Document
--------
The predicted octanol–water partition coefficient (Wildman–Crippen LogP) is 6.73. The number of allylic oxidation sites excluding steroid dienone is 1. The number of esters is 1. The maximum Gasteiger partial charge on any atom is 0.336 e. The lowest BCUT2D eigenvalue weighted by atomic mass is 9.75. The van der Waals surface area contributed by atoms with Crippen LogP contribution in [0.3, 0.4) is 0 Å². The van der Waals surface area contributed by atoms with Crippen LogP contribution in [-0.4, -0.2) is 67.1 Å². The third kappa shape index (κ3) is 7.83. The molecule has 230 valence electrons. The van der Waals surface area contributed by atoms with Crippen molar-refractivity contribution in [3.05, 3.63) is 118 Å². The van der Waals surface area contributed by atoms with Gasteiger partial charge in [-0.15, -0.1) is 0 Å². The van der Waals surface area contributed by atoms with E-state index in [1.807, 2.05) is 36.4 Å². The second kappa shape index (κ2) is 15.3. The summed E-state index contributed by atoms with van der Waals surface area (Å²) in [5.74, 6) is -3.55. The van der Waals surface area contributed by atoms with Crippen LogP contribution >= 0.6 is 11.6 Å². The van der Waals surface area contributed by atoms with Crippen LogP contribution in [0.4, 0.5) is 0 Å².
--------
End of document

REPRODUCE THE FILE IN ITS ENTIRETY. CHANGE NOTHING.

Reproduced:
The predicted octanol–water partition coefficient (Wildman–Crippen LogP) is 6.73. The number of allylic oxidation sites excluding steroid dienone is 1. The number of esters is 1. The maximum Gasteiger partial charge on any atom is 0.336 e. The lowest BCUT2D eigenvalue weighted by atomic mass is 9.75. The van der Waals surface area contributed by atoms with Crippen LogP contribution in [0.3, 0.4) is 0 Å². The van der Waals surface area contributed by atoms with Crippen LogP contribution in [-0.4, -0.2) is 67.1 Å². The third kappa shape index (κ3) is 7.83. The molecule has 230 valence electrons. The van der Waals surface area contributed by atoms with Crippen molar-refractivity contribution in [3.05, 3.63) is 118 Å². The van der Waals surface area contributed by atoms with Gasteiger partial charge in [-0.15, -0.1) is 0 Å². The van der Waals surface area contributed by atoms with E-state index in [1.807, 2.05) is 36.4 Å². The second kappa shape index (κ2) is 15.3. The summed E-state index contributed by atoms with van der Waals surface area (Å²) in [5.74, 6) is -3.55. The van der Waals surface area contributed by atoms with Crippen LogP contribution >= 0.6 is 11.6 Å². The van der Waals surface area contributed by atoms with Crippen LogP contribution in [0.4, 0.5) is 0 Å².